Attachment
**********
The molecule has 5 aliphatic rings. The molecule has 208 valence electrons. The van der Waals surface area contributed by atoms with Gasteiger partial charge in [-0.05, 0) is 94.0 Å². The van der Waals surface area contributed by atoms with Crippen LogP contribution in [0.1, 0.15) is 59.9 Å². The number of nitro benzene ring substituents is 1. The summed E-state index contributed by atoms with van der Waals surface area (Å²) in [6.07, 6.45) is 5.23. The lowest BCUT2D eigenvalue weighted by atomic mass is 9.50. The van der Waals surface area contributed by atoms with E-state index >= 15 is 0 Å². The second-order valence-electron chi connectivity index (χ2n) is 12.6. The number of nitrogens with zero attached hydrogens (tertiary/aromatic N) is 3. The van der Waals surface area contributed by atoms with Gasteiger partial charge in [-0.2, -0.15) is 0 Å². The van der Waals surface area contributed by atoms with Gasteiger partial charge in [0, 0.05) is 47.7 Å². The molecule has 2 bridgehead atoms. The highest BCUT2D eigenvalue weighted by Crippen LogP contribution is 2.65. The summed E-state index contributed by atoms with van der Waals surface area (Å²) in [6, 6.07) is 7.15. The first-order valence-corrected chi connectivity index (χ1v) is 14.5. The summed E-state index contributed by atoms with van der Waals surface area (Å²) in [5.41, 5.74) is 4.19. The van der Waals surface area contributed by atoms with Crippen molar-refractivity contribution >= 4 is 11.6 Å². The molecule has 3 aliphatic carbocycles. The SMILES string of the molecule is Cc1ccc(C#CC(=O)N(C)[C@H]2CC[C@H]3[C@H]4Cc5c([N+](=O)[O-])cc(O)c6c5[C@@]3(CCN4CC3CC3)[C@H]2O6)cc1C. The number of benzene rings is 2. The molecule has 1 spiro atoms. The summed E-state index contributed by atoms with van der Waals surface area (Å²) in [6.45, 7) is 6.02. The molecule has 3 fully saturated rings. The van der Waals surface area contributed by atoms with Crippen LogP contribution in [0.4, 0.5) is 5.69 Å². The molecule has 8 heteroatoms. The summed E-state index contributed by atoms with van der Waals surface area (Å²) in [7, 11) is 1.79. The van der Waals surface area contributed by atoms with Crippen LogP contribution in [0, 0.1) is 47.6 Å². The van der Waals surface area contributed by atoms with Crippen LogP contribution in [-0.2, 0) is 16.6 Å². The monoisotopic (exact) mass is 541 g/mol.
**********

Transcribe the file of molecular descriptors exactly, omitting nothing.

The molecule has 5 aliphatic rings. The molecule has 208 valence electrons. The van der Waals surface area contributed by atoms with Gasteiger partial charge in [-0.05, 0) is 94.0 Å². The van der Waals surface area contributed by atoms with Crippen LogP contribution in [0.1, 0.15) is 59.9 Å². The number of nitro benzene ring substituents is 1. The summed E-state index contributed by atoms with van der Waals surface area (Å²) in [6.07, 6.45) is 5.23. The lowest BCUT2D eigenvalue weighted by atomic mass is 9.50. The van der Waals surface area contributed by atoms with E-state index >= 15 is 0 Å². The second-order valence-electron chi connectivity index (χ2n) is 12.6. The number of nitrogens with zero attached hydrogens (tertiary/aromatic N) is 3. The van der Waals surface area contributed by atoms with Gasteiger partial charge in [-0.2, -0.15) is 0 Å². The van der Waals surface area contributed by atoms with Gasteiger partial charge in [0, 0.05) is 47.7 Å². The molecule has 2 bridgehead atoms. The highest BCUT2D eigenvalue weighted by Crippen LogP contribution is 2.65. The summed E-state index contributed by atoms with van der Waals surface area (Å²) in [6, 6.07) is 7.15. The first-order valence-corrected chi connectivity index (χ1v) is 14.5. The summed E-state index contributed by atoms with van der Waals surface area (Å²) in [5.41, 5.74) is 4.19. The van der Waals surface area contributed by atoms with Crippen molar-refractivity contribution >= 4 is 11.6 Å². The molecule has 3 aliphatic carbocycles. The SMILES string of the molecule is Cc1ccc(C#CC(=O)N(C)[C@H]2CC[C@H]3[C@H]4Cc5c([N+](=O)[O-])cc(O)c6c5[C@@]3(CCN4CC3CC3)[C@H]2O6)cc1C. The number of benzene rings is 2. The molecule has 1 spiro atoms. The summed E-state index contributed by atoms with van der Waals surface area (Å²) in [6.45, 7) is 6.02. The molecule has 3 fully saturated rings. The van der Waals surface area contributed by atoms with Crippen LogP contribution in [0.4, 0.5) is 5.69 Å². The molecule has 8 heteroatoms. The summed E-state index contributed by atoms with van der Waals surface area (Å²) in [7, 11) is 1.79. The van der Waals surface area contributed by atoms with Crippen LogP contribution in [0, 0.1) is 47.6 Å². The van der Waals surface area contributed by atoms with Crippen LogP contribution in [-0.2, 0) is 16.6 Å². The monoisotopic (exact) mass is 541 g/mol.